It’s been a year and while my injury has still not completely healed, it doesn’t occupy my every waking thought now.
I wanted to share my story as a cautionary tale and to help others prevent injuring themselves while working from home. Here are some key things I learned:
People told me the pain should go away if you just change your ergonomic set up. This was not true in my case. I got a proper desk, set up a second monitor, got an ergonomic chair and sit-stand tabletop desk, anti-fatigue mat for when I was standing, and changed my set up several times. The pain did not go away.
With ergonomic injuries, if you start feeling pain, you’ve already been working too long. My physio and doctor both said you shouldn’t work more than 20-30 minutes sitting in one position and to take microbreaks throughout the day.
You need to give the injury time to heal. I didn’t. I stupidly kept working. I look back at it now and know I was crazy. I had lame excuses—now is not a good time, other team members were off on vacation or moving, it’s so busy. I thought of everyone before my own health. If there was one key thing (other than not injuring myself in the first place) I would have done differently, it’s I would have taken time off work immediately to allow my injury to heal.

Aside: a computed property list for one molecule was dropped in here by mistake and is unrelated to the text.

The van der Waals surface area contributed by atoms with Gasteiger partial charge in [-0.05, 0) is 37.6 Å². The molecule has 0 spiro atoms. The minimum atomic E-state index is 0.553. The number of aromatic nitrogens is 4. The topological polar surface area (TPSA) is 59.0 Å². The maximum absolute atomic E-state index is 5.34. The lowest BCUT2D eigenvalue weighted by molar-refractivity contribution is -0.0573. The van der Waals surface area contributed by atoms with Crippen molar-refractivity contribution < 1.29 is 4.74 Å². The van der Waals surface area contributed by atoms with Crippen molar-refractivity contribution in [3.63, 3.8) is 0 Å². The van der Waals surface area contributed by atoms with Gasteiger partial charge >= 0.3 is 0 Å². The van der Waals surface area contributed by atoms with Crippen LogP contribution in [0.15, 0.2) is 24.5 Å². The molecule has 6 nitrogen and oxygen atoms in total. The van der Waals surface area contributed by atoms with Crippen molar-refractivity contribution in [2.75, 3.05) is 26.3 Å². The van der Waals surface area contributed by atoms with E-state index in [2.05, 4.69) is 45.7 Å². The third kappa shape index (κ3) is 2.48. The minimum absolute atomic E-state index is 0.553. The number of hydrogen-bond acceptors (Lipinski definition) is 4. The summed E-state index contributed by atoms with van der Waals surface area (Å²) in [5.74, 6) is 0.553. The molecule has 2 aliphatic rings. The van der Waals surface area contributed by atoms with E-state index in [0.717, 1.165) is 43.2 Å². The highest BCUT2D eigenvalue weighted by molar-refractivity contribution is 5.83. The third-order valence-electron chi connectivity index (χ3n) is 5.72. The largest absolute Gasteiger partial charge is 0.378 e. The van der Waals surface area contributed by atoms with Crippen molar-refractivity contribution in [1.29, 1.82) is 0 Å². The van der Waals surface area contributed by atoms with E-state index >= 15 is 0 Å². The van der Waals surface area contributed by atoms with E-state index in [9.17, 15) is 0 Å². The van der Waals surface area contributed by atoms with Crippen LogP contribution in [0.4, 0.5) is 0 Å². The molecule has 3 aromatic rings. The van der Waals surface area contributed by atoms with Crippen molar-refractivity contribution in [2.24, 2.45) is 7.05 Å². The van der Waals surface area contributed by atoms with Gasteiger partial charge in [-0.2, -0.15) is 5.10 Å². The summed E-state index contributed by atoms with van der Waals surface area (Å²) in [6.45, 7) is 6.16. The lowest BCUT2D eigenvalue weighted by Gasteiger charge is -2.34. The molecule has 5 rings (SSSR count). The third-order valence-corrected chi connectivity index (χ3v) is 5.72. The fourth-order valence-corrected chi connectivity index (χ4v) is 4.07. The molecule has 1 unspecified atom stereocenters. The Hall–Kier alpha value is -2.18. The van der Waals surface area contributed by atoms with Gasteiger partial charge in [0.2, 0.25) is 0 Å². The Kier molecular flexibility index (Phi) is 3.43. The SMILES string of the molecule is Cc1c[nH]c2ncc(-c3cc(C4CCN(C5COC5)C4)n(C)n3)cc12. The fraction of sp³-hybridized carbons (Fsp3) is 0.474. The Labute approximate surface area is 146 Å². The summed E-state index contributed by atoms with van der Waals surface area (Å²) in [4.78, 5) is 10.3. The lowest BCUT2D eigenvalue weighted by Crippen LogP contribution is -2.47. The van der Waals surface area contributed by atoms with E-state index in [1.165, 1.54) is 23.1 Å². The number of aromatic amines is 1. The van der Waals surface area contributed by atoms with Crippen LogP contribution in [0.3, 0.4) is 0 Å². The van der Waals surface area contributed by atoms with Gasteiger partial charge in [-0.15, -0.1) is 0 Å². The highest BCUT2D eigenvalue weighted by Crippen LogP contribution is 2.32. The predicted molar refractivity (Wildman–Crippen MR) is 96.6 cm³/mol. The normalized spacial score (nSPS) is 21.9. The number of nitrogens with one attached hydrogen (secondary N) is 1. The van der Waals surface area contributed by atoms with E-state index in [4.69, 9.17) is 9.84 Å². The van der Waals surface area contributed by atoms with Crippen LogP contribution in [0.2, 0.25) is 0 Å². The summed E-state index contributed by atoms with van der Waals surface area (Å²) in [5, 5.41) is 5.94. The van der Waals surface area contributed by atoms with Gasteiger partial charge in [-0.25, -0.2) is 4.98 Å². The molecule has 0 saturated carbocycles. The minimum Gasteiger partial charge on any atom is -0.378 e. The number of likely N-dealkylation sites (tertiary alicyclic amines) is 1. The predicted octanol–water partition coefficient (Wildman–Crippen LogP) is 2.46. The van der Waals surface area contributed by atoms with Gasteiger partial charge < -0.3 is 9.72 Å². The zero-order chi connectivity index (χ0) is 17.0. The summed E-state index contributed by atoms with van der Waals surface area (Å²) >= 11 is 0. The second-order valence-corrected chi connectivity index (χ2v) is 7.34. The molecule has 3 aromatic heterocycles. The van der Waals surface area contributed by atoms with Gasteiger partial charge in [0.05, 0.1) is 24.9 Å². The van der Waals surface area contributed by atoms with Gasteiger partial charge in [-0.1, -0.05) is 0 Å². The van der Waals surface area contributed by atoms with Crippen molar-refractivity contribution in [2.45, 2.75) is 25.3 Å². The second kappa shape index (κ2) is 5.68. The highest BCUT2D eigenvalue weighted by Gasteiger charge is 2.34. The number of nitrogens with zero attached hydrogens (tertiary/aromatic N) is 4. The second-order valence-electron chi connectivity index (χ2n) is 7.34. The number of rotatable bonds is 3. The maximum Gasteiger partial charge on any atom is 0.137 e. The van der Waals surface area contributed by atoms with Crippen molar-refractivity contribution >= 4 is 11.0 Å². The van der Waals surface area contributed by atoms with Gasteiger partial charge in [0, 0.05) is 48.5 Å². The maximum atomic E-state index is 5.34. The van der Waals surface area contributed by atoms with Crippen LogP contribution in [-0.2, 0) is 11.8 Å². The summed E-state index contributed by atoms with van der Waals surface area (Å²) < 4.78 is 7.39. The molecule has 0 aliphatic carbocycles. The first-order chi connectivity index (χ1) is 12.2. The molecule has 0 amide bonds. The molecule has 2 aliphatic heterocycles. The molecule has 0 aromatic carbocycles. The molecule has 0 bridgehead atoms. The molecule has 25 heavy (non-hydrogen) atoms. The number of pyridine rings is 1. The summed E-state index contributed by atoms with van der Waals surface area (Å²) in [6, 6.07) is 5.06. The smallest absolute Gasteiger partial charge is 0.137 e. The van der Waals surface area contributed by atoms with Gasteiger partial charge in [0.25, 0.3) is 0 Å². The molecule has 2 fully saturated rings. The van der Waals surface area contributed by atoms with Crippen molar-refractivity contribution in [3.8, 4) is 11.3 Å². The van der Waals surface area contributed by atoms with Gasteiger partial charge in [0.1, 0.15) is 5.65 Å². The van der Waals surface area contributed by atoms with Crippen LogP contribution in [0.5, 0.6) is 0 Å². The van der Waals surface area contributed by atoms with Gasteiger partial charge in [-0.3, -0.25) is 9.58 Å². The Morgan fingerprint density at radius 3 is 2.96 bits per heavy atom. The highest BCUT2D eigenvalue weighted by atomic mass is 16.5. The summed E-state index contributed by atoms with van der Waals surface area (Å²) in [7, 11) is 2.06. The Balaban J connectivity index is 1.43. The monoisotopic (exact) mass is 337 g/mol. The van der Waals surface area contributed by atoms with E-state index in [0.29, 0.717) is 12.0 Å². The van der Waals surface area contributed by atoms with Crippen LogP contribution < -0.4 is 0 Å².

The best advice I received was to keep moving. When I told my doctor, the pain subsided most when I was kayaking, he said I should set up my laptop on the top of my kayak. Any movement—walking, gardening, swimming, kayaking was the best medicine.
Get a hot tub. Seriously, if you suffer from any kind of chronic pain, a hot tub is so therapeutic. From April to June last year, the 30 minutes a night I spent in my hot tub was my only pain free time during the waking hours of the day.
Exercises are a must. Before I could even get in to see my physio, a good friend of ours who is a chiropractor set me up with a customized exercise program. I still do about 20 minutes of stretching exercises every day.
Be open to different types of treatments. In addition to physio, I went regularly for massages and also went to an osteopath for the first time. I didn’t know much about osteopaths, but in some ways, I think a few osteo treatments were more effective than any other paramedical provider. I tried every cream in the book, even marijuana cream.
It’s been a rough journey and I’m very relieved to say I’m much improved. One of the things I found most difficult was not knowing whether by continuing to work, I was continuing to injure myself, or just aggravating the already existing injury.
I have developed a newfound respect for anyone who lives with chronic pain. My heart goes out to you.
Finally, I want to recognize and thank all the people this past year who lent a sympathetic ear and who helped me more than you will ever know—friends who listened and sent me exercises to do, my family for their patience and concern, Latif Khoja at Sydenham Rehab Well clinic, Christina Marshall, my amazing massage therapist, Tony Barton from Barton Chiropractic and my wonderful doctor, Steve Ingo.